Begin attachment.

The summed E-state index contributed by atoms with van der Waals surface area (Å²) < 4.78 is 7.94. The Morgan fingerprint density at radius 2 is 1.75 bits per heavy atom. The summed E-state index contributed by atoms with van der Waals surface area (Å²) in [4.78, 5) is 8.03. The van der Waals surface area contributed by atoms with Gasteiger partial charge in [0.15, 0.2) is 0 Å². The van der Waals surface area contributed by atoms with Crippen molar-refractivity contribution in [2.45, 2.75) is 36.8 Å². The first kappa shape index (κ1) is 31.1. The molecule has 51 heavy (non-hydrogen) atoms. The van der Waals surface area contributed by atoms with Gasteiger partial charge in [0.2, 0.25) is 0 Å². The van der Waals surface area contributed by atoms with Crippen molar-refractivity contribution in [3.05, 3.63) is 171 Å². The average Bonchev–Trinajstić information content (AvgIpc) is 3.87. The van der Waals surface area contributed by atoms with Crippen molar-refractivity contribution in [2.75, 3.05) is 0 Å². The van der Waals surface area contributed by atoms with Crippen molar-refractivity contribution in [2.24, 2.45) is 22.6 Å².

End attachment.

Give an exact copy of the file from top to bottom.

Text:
The summed E-state index contributed by atoms with van der Waals surface area (Å²) < 4.78 is 7.94. The Morgan fingerprint density at radius 2 is 1.75 bits per heavy atom. The summed E-state index contributed by atoms with van der Waals surface area (Å²) in [4.78, 5) is 8.03. The van der Waals surface area contributed by atoms with Gasteiger partial charge in [0.15, 0.2) is 0 Å². The van der Waals surface area contributed by atoms with Crippen molar-refractivity contribution in [2.45, 2.75) is 36.8 Å². The first kappa shape index (κ1) is 31.1. The molecule has 51 heavy (non-hydrogen) atoms. The van der Waals surface area contributed by atoms with Gasteiger partial charge in [0.2, 0.25) is 0 Å². The van der Waals surface area contributed by atoms with Crippen molar-refractivity contribution in [3.05, 3.63) is 171 Å². The average Bonchev–Trinajstić information content (AvgIpc) is 3.87. The van der Waals surface area contributed by atoms with Crippen molar-refractivity contribution in [2.75, 3.05) is 0 Å². The van der Waals surface area contributed by atoms with Crippen molar-refractivity contribution in [2.24, 2.45) is 22.6 Å².